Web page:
The vagaries of lab testing
I've done hormone testing in two labs; LabCorp and my health care provider which has it's own in-house test lab. It was distressing to see my LabCorp numbers continue to drop after starting compounded Testosterone, down to the bottom end of the range. However, while I've only done one test at my provider, that number is right in the middle of the range for 19-60 year olds (e.g., basically fine). It's difficult to compare the numbers directly because they are in two units, SI and imperial, and I haven't gotten the conversion figured out. Anecdotally the T compounded cream appears to be having a beneficial affect and certainly doesn't seem to have made me feel worse, only better.
Some thoughts I have about this
- I understand hormones in particular are difficult to test given they appear in such minute quantities
- There are confounding factors such as other supplements - Biotin in particular is known to alter hormone tests, artificially elevating T for example. I take the LE 2 daily which has biotin, but in much smaller amounts than are mentioned in this context
- Obvious difference in units and 'expected' ranges, and the provider test was done only once (I have to get my provider to submit a test for me which takes some effort)
Thoughts? Also any thoughts on compounded testosterone. There is a video on you from a MD claiming that some guys just don't absorb through the skin. He also claims there is no loss of hormones from aging, it's just that people are different. Has anybody had compounded hormones that don't absorb?
Here is Oxford University Press' SI Conversion Calculator. Does that clear things up? Also, are you looking at free or total T on each test? And are they using similar testing methodologies? (You can find these for? LabCorp by Googling the test code if it isn't on your lab report).
Are you testing under the same conditions (time of day, fasting)?
Without asking you to name your healthcare provider, are you talking about a major institution like Kaiser, or are you talking about your personal physician's office? If it's the latter, they may just be amateurs — or worse, if they're also the providers of your compounded T.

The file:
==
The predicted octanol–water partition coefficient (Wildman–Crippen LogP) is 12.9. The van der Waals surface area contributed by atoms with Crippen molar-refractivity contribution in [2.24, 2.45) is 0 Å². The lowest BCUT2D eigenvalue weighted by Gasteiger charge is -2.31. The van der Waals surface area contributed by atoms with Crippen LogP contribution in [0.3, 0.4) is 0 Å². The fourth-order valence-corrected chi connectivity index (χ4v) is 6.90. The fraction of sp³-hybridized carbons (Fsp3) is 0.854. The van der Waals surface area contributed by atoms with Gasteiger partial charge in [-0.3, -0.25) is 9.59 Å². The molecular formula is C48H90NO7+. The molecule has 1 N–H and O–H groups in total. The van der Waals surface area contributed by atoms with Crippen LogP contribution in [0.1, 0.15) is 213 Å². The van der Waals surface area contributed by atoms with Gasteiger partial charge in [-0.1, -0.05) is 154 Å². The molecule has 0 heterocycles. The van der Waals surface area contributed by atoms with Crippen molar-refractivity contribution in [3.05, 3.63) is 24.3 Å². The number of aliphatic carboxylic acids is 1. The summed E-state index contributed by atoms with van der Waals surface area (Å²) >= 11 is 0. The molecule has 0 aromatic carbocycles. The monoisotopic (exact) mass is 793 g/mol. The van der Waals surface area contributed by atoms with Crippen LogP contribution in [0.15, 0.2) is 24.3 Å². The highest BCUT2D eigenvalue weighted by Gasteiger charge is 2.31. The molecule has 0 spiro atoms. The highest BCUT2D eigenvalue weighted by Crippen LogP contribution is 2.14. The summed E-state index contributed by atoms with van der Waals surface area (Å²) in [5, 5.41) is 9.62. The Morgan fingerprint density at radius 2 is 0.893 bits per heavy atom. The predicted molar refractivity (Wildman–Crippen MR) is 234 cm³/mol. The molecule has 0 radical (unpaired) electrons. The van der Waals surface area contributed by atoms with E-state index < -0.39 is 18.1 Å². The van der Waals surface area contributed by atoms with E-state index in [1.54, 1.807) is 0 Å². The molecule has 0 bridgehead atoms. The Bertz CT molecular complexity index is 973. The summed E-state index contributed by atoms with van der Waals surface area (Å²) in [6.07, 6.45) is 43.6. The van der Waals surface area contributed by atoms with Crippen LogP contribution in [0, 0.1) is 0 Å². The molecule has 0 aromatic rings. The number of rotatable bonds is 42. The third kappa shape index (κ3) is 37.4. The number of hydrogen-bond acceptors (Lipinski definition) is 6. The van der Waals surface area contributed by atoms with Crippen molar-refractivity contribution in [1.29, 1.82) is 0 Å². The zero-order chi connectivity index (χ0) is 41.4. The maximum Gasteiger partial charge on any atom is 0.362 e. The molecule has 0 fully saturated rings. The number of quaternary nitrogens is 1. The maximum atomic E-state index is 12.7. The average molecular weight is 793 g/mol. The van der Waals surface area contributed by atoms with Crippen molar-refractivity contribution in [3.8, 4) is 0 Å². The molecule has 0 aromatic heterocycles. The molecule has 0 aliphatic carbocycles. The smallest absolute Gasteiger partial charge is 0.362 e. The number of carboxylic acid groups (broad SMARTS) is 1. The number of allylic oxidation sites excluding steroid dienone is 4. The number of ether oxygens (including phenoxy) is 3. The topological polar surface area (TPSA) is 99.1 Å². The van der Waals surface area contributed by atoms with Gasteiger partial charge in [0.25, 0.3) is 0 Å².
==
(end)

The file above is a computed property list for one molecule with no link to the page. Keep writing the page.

As far as anybody having compounded hormones that don't absorb: well, the compounding pharmacy industry is a mess, as we learned in painful detail after the New England Compounding Center meningitis outbreak. Quality control at compounding pharmacies continues to be an issue:
[Michael Carome, MD, director of research at the FDA watchdog agency Public Citizen] says the [the 2013 Drug Quality and Security Act (DQSA), which was passed in response to the NECC disaster] did not go far enough in controlling compounded drugs and there are serious safety and quality issues. ...Carome says only 52 facilities have registered as outsourcing pharmacies [compounding pharmacies that manufacture and distribute large volumes of standard dose compounds], but his group believes that is a just a fraction of the number that are operating (Congress choose to make registration voluntary, notes Ball). Forty-three have been inspected, which has resulted in 42 receiving citations for deficiencies in their manufacturing practices. A dozen compounders have received warning letters. [Warning letters are official FDA documents and a Big Deal, not friendly notes of concern]. “There can be a significant lag of 8 to 10 months between an inspection and a warning letter so more may be in the works.”